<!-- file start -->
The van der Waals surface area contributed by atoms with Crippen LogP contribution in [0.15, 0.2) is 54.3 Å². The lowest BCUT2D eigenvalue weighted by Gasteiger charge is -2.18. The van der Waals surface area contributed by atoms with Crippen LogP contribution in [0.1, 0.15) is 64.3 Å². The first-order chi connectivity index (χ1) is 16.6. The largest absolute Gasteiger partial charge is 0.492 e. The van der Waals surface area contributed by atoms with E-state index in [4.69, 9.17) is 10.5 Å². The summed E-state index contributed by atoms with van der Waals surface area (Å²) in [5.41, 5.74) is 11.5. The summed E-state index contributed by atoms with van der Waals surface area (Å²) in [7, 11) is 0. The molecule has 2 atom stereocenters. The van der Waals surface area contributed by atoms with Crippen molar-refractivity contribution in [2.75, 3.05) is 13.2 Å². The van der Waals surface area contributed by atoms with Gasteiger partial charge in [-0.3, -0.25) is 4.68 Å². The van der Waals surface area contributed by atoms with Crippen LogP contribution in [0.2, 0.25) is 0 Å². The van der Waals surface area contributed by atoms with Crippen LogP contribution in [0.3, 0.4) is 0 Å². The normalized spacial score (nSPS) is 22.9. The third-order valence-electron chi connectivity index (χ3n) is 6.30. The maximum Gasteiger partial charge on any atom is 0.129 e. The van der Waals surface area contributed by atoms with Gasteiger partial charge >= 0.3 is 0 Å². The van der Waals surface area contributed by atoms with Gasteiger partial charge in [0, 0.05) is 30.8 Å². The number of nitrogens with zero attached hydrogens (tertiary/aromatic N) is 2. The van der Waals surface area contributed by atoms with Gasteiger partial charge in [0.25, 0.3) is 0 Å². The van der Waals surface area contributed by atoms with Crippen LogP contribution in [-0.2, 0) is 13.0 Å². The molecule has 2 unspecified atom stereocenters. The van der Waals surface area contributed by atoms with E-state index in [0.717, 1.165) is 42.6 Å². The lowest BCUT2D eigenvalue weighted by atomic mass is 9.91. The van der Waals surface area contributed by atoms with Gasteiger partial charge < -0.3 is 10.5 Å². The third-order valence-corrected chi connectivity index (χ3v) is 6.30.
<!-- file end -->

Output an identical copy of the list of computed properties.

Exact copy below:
The van der Waals surface area contributed by atoms with Crippen LogP contribution in [0.15, 0.2) is 54.3 Å². The lowest BCUT2D eigenvalue weighted by Gasteiger charge is -2.18. The van der Waals surface area contributed by atoms with Crippen LogP contribution in [0.1, 0.15) is 64.3 Å². The first-order chi connectivity index (χ1) is 16.6. The largest absolute Gasteiger partial charge is 0.492 e. The van der Waals surface area contributed by atoms with E-state index in [4.69, 9.17) is 10.5 Å². The summed E-state index contributed by atoms with van der Waals surface area (Å²) in [5.41, 5.74) is 11.5. The summed E-state index contributed by atoms with van der Waals surface area (Å²) in [7, 11) is 0. The molecule has 2 atom stereocenters. The van der Waals surface area contributed by atoms with Crippen molar-refractivity contribution in [2.75, 3.05) is 13.2 Å². The van der Waals surface area contributed by atoms with Gasteiger partial charge in [-0.3, -0.25) is 4.68 Å². The van der Waals surface area contributed by atoms with Crippen LogP contribution in [0.2, 0.25) is 0 Å². The van der Waals surface area contributed by atoms with Crippen LogP contribution in [0.3, 0.4) is 0 Å². The normalized spacial score (nSPS) is 22.9. The third-order valence-electron chi connectivity index (χ3n) is 6.30. The maximum Gasteiger partial charge on any atom is 0.129 e. The van der Waals surface area contributed by atoms with Gasteiger partial charge >= 0.3 is 0 Å². The van der Waals surface area contributed by atoms with Gasteiger partial charge in [0, 0.05) is 30.8 Å². The number of nitrogens with zero attached hydrogens (tertiary/aromatic N) is 2. The van der Waals surface area contributed by atoms with Gasteiger partial charge in [0.25, 0.3) is 0 Å². The van der Waals surface area contributed by atoms with Crippen LogP contribution in [-0.2, 0) is 13.0 Å². The molecule has 2 unspecified atom stereocenters. The van der Waals surface area contributed by atoms with E-state index in [0.717, 1.165) is 42.6 Å². The lowest BCUT2D eigenvalue weighted by atomic mass is 9.91. The van der Waals surface area contributed by atoms with Gasteiger partial charge < -0.3 is 10.5 Å². The third-order valence-corrected chi connectivity index (χ3v) is 6.30.